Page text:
You are viewing documentation for Kubernetes version: v1.18
Kubernetes v1.18 documentation is no longer actively maintained. The version you are currently viewing is a static snapshot. For up-to-date documentation, see the latest version.
Monitoring Kubernetes with Sysdig
Today we’re sharing a guest post by Chris Crane from Sysdig about their monitoring integration into Kubernetes.
Kubernetes offers a full environment to write scalable and service-based applications. It takes care of things like container grouping, discovery, load balancing and healing so you don’t have to worry about them. The design is elegant, scalable and the APIs are a pleasure to use.
And like any new infrastructure platform, if you want to run Kubernetes in production, you’re going to want to be able to monitor and troubleshoot it. We’re big fans of Kubernetes here at Sysdig, and, well: we’re here to help.
Sysdig offers native visibility into Kubernetes across the full Sysdig product line. That includes sysdig, our open source, CLI system exploration tool, and Sysdig Cloud, the first and only monitoring platform designed from the ground up to support containers and microservices.
At a high level, Sysdig products are aware of the entire Kubernetes cluster hierarchy, including namespaces, services, replication controllers and labels. So all of the rich system and application data gathered is now available in the context of your Kubernetes infrastructure. What does this mean for you? In a nutshell, we believe Sysdig can be your go-to tool for making Kubernetes environments significantly easier to monitor and troubleshoot!
In this post I will quickly preview the Kubernetes visibility in both open source sysdig and Sysdig Cloud, and show off a couple interesting use cases. Let’s start with the open source solution.
Exploring a Kubernetes Cluster with csysdig
The easiest way to take advantage of sysdig’s Kubernetes support is by launching csysdig, the sysdig ncurses UI:
> csysdig -k http://127.0.0.1:8080
*Note: specify the address of your Kubernetes API server with the -k command, and sysdig will poll all the relevant information, leveraging both the standard and the watch API.
Now that csysdig is running, hit F2 to bring up the views panel, and you'll notice the presence of a bunch of new views. The k8s Namespaces view can be used to see the list of namespaces and observe the amount of CPU, memory, network and disk resources each of them is using on this machine:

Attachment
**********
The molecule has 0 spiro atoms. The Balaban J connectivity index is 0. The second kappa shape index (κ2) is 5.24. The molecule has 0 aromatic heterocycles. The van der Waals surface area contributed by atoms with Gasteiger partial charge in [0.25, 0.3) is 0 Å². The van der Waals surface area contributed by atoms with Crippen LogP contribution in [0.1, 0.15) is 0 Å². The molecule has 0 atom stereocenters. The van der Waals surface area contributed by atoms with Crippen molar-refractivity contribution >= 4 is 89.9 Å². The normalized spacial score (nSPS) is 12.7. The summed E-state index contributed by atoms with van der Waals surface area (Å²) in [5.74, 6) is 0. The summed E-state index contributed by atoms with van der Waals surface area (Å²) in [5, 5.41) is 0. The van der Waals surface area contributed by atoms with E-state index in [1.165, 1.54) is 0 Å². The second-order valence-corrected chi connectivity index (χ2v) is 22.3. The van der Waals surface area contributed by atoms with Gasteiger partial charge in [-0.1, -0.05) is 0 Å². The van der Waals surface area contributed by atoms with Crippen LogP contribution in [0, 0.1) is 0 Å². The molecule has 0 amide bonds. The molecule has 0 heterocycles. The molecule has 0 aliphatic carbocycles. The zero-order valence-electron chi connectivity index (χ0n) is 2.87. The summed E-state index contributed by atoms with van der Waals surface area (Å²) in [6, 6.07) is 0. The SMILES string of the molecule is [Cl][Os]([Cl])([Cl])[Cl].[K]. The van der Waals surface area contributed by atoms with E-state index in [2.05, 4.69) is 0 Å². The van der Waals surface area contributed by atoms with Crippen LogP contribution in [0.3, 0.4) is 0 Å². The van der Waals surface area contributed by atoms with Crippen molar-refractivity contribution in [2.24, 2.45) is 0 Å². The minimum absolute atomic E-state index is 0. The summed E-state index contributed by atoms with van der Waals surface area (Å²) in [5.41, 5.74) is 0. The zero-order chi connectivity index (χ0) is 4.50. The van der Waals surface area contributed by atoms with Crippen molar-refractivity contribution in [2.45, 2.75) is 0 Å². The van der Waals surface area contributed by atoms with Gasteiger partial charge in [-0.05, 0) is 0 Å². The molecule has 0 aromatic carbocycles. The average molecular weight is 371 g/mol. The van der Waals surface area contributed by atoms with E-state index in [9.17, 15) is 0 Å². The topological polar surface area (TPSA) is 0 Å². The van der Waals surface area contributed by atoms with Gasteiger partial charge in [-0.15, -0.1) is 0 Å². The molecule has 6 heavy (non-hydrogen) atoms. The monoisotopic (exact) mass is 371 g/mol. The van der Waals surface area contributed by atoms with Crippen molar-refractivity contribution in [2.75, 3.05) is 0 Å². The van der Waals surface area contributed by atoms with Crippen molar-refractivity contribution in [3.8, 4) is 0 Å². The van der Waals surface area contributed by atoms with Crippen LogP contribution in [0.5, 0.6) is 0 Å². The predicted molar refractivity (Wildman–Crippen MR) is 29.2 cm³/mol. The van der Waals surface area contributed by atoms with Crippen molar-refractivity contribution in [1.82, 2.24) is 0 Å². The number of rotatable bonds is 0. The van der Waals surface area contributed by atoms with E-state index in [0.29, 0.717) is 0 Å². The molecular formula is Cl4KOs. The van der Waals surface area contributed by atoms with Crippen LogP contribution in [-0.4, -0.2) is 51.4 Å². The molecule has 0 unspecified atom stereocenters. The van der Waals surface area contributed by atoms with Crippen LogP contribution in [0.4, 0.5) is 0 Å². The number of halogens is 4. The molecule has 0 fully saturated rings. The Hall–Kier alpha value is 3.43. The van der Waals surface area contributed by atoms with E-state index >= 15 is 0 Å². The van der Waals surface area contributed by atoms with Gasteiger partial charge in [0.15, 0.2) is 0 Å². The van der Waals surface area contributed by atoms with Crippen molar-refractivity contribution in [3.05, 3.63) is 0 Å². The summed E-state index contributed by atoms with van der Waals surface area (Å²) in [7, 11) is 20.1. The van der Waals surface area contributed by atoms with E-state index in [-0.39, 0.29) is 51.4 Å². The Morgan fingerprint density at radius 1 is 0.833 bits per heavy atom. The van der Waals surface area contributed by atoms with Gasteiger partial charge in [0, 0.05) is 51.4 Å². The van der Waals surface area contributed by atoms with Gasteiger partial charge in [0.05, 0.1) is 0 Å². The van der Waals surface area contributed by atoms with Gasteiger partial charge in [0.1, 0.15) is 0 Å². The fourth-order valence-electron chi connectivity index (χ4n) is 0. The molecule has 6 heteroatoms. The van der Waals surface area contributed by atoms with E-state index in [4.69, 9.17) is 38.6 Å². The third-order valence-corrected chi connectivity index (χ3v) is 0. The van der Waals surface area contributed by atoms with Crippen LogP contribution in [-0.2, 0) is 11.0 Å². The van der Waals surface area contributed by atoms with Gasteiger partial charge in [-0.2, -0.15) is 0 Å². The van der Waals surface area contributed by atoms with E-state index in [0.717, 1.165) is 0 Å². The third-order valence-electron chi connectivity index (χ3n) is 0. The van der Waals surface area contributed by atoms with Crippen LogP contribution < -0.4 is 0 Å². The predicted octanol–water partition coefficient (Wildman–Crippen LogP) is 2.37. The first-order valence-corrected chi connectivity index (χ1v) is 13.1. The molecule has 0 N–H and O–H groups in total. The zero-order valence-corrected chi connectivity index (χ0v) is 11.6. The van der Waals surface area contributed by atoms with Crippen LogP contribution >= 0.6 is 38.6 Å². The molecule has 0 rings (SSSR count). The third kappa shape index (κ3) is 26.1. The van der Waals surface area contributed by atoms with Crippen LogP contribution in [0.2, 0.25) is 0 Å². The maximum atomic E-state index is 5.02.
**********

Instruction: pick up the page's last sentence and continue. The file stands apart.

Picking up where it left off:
Similarly, you can select k8s Services to see the same information broken up by service:
or k8s Controllers to see the replication controllers:
or k8s Pods to see the list of pods running on this machine and the resources they use:
Drill Down-Based Navigation
A cool feature in csysdig is the ability to drill down: just select an element, click on enter and – boom – now you're looking inside it. Drill down is also aware of the Kubernetes hierarchy, which means I can start from a service, get the list of its pods, see which containers run inside one of the pods, and go inside one of the containers to explore files, network connections, processes or even threads. Check out the video below.
One more thing about csysdig. As recently announced, csysdig also offers “control panel” functionality, making it possible to use hotkeys to execute command lines based on the element currently selected. So we made sure to enrich the Kubernetes views with a bunch of useful hotkeys. For example, you can delete a namespace or a service by pressing "x," or you can describe them by pressing "d."
My favorite hotkeys, however, are "f," to follow the logs that a pod is generating, and "b," which leverages
kubectl exec to give you a shell inside a pod. Being brought into a bash prompt for the pod you’re observing is really useful and, frankly, a bit magic. :-)
So that’s a quick preview of Kubernetes in sysdig. Note though, that all of this functionality is only for a single machine. What happens if you want to monitor a distributed Kubernetes cluster? Enter Sysdig Cloud.
Monitoring Kubernetes with Sysdig Cloud
Let’s start with a quick review of Kubernetes’ architecture. From the physical/infrastructure point of view, a Kubernetes cluster is made up of a set of minion machines overseen by a master machine. The master’s tasks include orchestrating containers across minions, keeping track of state and exposing cluster control through a REST API and a UI.
On the other hand, from the logical/application point of view, Kubernetes clusters are arranged in the hierarchical fashion shown in this picture: